System chief executives, state elected officials, and governing boards themselves share responsibility for developing the high-performing boards that public higher education systems need. AGB's recent report, Consequential Board Governance in Higher Education Systems, examines how to ensure effective board governance across the nation’s approximately 55 public higher education systems.
Overarching aims for all parties should include improving governing board focus, capacity, and independence.
Focus. The main business of the system board is to uphold the integrity of the enterprise. That is, it must oversee strategies of scope and scale that effectively leverage the entire system to meet the needs of diverse citizens. Some of the board’s most essential work includes balancing educational quality assurance with increased degree-completion rates.
Capacity. In order to perform well, boards require highly cultivated human capital and thoughtful approaches to their work. Board-member appointing authorities must spend time learning and thinking about their boards’ needs. Officials who appoint board members often have extraordinarily large candidate pools to choose from, so there should be every opportunity to appoint the most capable, engaged, and committed members who will approach the task with the appropriate gravity and enthusiasm; there is no excuse for appointing members who are disruptive or will not take their positions seriously. Board education, meeting constructs, and the level of discussion should reflect the system’s highest aspirations. How the board is deployed outside of meetings should demonstrate the board and system head’s collective sense of the board as a highly capable asset.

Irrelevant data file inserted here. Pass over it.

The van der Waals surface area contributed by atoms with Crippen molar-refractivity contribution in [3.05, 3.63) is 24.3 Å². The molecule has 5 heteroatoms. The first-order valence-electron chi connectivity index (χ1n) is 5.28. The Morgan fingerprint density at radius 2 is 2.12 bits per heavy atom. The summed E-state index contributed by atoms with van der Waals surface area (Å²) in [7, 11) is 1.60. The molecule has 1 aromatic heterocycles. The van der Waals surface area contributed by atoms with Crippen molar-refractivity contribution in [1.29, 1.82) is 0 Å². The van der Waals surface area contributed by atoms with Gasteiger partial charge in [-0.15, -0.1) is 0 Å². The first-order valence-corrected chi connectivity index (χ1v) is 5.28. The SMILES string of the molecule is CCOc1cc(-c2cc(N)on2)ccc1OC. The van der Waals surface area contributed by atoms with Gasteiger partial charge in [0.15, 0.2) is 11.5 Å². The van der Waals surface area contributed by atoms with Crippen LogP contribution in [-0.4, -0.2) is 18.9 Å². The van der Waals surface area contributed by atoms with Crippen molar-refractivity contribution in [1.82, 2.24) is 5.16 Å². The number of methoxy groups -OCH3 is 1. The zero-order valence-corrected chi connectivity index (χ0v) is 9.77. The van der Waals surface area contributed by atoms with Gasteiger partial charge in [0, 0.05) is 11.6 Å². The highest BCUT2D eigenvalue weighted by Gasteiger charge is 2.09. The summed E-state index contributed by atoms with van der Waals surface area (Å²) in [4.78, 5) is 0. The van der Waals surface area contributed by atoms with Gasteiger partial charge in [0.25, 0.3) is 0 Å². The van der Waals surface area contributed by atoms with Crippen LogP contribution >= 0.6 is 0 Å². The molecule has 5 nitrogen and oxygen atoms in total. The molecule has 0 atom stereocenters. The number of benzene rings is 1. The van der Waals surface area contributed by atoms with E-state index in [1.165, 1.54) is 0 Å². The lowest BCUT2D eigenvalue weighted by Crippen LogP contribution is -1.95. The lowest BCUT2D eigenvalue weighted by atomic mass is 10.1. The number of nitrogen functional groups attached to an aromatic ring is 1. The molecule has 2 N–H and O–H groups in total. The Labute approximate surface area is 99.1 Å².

Independence. In order to operate at a level of excellence, a system board must act as a single, independent body. It must listen attentively but remain free from external influences and political intrusion. It must recognize that its responsibility is to the broad public, not to any one elected official or small group of them. While the board should certainly support its system head, it should also, in private, be her or his most constructive critic, with the abiding goal of helping that person be as successful as possible in the position. Maintaining an independent stance is a continuous challenge for even the most capable and focused boards, and state leaders and system heads must do all they can to support boards’ fundamental independence. Boards must also acknowledge the reality that policymakers are often more willing to extend greater discretion to boards whose systems and institutions show progress in meeting the particular challenges of their state and region.